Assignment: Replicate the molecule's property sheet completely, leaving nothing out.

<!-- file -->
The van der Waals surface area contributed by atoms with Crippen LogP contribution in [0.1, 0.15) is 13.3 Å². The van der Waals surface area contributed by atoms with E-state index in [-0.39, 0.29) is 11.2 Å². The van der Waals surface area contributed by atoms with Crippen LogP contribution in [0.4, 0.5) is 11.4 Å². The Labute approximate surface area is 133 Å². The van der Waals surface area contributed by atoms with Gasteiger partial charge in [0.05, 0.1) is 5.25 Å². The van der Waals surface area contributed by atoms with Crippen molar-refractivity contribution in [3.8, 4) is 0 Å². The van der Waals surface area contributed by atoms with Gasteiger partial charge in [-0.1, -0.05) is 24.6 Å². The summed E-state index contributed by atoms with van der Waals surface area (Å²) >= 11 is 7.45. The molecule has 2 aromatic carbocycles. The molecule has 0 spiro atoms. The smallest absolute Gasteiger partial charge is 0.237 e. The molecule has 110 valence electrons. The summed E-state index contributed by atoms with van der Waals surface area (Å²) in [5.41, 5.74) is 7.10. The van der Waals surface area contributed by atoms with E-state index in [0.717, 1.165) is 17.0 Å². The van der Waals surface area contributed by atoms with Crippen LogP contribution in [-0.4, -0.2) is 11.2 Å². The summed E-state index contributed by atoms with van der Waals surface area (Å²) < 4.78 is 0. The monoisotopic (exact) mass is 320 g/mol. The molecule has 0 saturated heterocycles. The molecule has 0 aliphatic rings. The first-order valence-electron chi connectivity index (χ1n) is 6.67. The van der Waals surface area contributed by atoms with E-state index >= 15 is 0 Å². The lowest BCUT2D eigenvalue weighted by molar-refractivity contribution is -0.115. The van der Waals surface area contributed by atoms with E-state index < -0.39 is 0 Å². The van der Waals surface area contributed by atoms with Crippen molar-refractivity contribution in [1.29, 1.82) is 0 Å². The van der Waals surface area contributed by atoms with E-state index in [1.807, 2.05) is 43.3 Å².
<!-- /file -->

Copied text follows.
The van der Waals surface area contributed by atoms with Crippen LogP contribution in [0.1, 0.15) is 13.3 Å². The van der Waals surface area contributed by atoms with E-state index in [-0.39, 0.29) is 11.2 Å². The van der Waals surface area contributed by atoms with Crippen LogP contribution in [0.4, 0.5) is 11.4 Å². The Labute approximate surface area is 133 Å². The van der Waals surface area contributed by atoms with Gasteiger partial charge in [0.05, 0.1) is 5.25 Å². The van der Waals surface area contributed by atoms with Crippen molar-refractivity contribution in [3.8, 4) is 0 Å². The van der Waals surface area contributed by atoms with Gasteiger partial charge in [-0.1, -0.05) is 24.6 Å². The summed E-state index contributed by atoms with van der Waals surface area (Å²) >= 11 is 7.45. The molecule has 2 aromatic carbocycles. The molecule has 0 spiro atoms. The smallest absolute Gasteiger partial charge is 0.237 e. The molecule has 110 valence electrons. The summed E-state index contributed by atoms with van der Waals surface area (Å²) in [5.41, 5.74) is 7.10. The van der Waals surface area contributed by atoms with E-state index in [0.717, 1.165) is 17.0 Å². The van der Waals surface area contributed by atoms with Crippen LogP contribution in [-0.4, -0.2) is 11.2 Å². The summed E-state index contributed by atoms with van der Waals surface area (Å²) < 4.78 is 0. The monoisotopic (exact) mass is 320 g/mol. The molecule has 0 saturated heterocycles. The molecule has 0 aliphatic rings. The first-order valence-electron chi connectivity index (χ1n) is 6.67. The van der Waals surface area contributed by atoms with E-state index >= 15 is 0 Å². The lowest BCUT2D eigenvalue weighted by molar-refractivity contribution is -0.115. The van der Waals surface area contributed by atoms with E-state index < -0.39 is 0 Å². The van der Waals surface area contributed by atoms with Crippen molar-refractivity contribution in [1.29, 1.82) is 0 Å². The van der Waals surface area contributed by atoms with E-state index in [1.807, 2.05) is 43.3 Å².